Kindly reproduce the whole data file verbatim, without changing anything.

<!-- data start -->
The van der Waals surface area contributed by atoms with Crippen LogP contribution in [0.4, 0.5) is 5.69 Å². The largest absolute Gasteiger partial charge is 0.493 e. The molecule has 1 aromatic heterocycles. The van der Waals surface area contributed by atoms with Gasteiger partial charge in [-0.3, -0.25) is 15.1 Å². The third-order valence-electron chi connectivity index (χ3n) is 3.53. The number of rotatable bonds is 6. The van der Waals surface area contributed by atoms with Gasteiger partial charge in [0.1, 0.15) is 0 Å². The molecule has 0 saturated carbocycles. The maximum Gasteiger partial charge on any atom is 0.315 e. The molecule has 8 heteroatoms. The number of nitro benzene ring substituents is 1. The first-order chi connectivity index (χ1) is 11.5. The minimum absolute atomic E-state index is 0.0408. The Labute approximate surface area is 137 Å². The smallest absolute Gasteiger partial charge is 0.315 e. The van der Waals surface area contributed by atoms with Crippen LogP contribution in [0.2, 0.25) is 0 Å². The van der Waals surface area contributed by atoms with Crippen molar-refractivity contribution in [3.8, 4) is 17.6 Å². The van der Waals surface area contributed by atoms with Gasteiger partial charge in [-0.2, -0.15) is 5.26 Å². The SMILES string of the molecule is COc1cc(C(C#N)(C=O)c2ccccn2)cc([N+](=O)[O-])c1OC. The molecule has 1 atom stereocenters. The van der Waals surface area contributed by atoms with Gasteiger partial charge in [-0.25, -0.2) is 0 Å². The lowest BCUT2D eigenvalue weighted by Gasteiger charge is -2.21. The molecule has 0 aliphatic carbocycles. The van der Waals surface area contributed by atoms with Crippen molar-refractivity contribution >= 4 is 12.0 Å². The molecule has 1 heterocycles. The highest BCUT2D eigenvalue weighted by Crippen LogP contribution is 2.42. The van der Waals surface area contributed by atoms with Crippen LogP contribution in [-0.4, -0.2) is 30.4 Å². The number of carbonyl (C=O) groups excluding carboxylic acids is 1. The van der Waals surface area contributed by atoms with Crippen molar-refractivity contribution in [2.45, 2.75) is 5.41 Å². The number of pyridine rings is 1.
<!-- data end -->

The van der Waals surface area contributed by atoms with Crippen LogP contribution in [0.4, 0.5) is 5.69 Å². The largest absolute Gasteiger partial charge is 0.493 e. The molecule has 1 aromatic heterocycles. The van der Waals surface area contributed by atoms with Gasteiger partial charge in [-0.3, -0.25) is 15.1 Å². The third-order valence-electron chi connectivity index (χ3n) is 3.53. The number of rotatable bonds is 6. The van der Waals surface area contributed by atoms with Gasteiger partial charge in [0.1, 0.15) is 0 Å². The molecule has 0 saturated carbocycles. The maximum Gasteiger partial charge on any atom is 0.315 e. The molecule has 8 heteroatoms. The number of nitro benzene ring substituents is 1. The first-order chi connectivity index (χ1) is 11.5. The minimum absolute atomic E-state index is 0.0408. The Labute approximate surface area is 137 Å². The smallest absolute Gasteiger partial charge is 0.315 e. The van der Waals surface area contributed by atoms with Crippen LogP contribution in [0.2, 0.25) is 0 Å². The van der Waals surface area contributed by atoms with Crippen molar-refractivity contribution in [3.8, 4) is 17.6 Å². The van der Waals surface area contributed by atoms with Gasteiger partial charge in [-0.2, -0.15) is 5.26 Å². The SMILES string of the molecule is COc1cc(C(C#N)(C=O)c2ccccn2)cc([N+](=O)[O-])c1OC. The molecule has 1 atom stereocenters. The van der Waals surface area contributed by atoms with Gasteiger partial charge in [-0.25, -0.2) is 0 Å². The lowest BCUT2D eigenvalue weighted by Gasteiger charge is -2.21. The molecule has 0 aliphatic carbocycles. The van der Waals surface area contributed by atoms with Crippen molar-refractivity contribution >= 4 is 12.0 Å². The molecule has 1 heterocycles. The highest BCUT2D eigenvalue weighted by Crippen LogP contribution is 2.42. The van der Waals surface area contributed by atoms with Crippen LogP contribution in [-0.4, -0.2) is 30.4 Å². The number of carbonyl (C=O) groups excluding carboxylic acids is 1. The van der Waals surface area contributed by atoms with Crippen molar-refractivity contribution in [2.45, 2.75) is 5.41 Å². The number of pyridine rings is 1.